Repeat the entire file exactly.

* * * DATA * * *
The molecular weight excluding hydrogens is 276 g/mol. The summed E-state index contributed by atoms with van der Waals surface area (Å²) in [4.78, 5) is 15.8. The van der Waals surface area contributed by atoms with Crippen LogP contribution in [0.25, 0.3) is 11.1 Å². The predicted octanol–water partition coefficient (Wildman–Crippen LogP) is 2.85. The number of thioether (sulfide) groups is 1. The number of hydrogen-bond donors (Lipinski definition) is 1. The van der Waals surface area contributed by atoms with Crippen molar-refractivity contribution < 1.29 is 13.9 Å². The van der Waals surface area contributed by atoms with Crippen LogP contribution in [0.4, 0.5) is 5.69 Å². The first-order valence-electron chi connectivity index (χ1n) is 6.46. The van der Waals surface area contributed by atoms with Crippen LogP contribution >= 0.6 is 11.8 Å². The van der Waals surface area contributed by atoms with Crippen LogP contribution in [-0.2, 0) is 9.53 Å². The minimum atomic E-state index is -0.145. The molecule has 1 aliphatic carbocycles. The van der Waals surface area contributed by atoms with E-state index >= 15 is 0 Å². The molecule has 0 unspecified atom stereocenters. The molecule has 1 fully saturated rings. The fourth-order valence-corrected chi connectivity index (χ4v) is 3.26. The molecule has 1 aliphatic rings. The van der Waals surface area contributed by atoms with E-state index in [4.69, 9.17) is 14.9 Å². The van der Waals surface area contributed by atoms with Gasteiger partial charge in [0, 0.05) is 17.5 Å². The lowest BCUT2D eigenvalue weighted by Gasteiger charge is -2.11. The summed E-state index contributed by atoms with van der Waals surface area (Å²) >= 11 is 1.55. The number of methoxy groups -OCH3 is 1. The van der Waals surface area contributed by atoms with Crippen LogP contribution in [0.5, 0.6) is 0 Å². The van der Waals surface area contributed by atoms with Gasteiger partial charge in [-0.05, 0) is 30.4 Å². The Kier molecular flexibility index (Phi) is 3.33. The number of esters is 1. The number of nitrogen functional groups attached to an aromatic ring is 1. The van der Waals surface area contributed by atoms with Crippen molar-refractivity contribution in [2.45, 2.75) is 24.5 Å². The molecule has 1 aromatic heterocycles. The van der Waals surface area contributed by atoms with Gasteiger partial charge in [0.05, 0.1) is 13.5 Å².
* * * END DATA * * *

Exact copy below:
The molecular weight excluding hydrogens is 276 g/mol. The summed E-state index contributed by atoms with van der Waals surface area (Å²) in [4.78, 5) is 15.8. The van der Waals surface area contributed by atoms with Crippen LogP contribution in [0.25, 0.3) is 11.1 Å². The predicted octanol–water partition coefficient (Wildman–Crippen LogP) is 2.85. The number of thioether (sulfide) groups is 1. The number of hydrogen-bond donors (Lipinski definition) is 1. The van der Waals surface area contributed by atoms with Crippen molar-refractivity contribution < 1.29 is 13.9 Å². The van der Waals surface area contributed by atoms with Crippen LogP contribution in [0.4, 0.5) is 5.69 Å². The first-order valence-electron chi connectivity index (χ1n) is 6.46. The van der Waals surface area contributed by atoms with Crippen LogP contribution >= 0.6 is 11.8 Å². The van der Waals surface area contributed by atoms with Crippen LogP contribution in [-0.2, 0) is 9.53 Å². The minimum atomic E-state index is -0.145. The molecule has 1 aliphatic carbocycles. The van der Waals surface area contributed by atoms with E-state index >= 15 is 0 Å². The molecule has 0 unspecified atom stereocenters. The molecule has 1 fully saturated rings. The fourth-order valence-corrected chi connectivity index (χ4v) is 3.26. The molecule has 1 aliphatic rings. The van der Waals surface area contributed by atoms with E-state index in [4.69, 9.17) is 14.9 Å². The van der Waals surface area contributed by atoms with Gasteiger partial charge in [0, 0.05) is 17.5 Å². The lowest BCUT2D eigenvalue weighted by Gasteiger charge is -2.11. The summed E-state index contributed by atoms with van der Waals surface area (Å²) >= 11 is 1.55. The number of methoxy groups -OCH3 is 1. The van der Waals surface area contributed by atoms with Crippen LogP contribution in [0.5, 0.6) is 0 Å². The van der Waals surface area contributed by atoms with Gasteiger partial charge in [-0.05, 0) is 30.4 Å². The Kier molecular flexibility index (Phi) is 3.33. The number of esters is 1. The number of nitrogen functional groups attached to an aromatic ring is 1. The van der Waals surface area contributed by atoms with Crippen molar-refractivity contribution in [2.45, 2.75) is 24.5 Å². The molecule has 1 aromatic heterocycles. The van der Waals surface area contributed by atoms with Gasteiger partial charge in [0.05, 0.1) is 13.5 Å².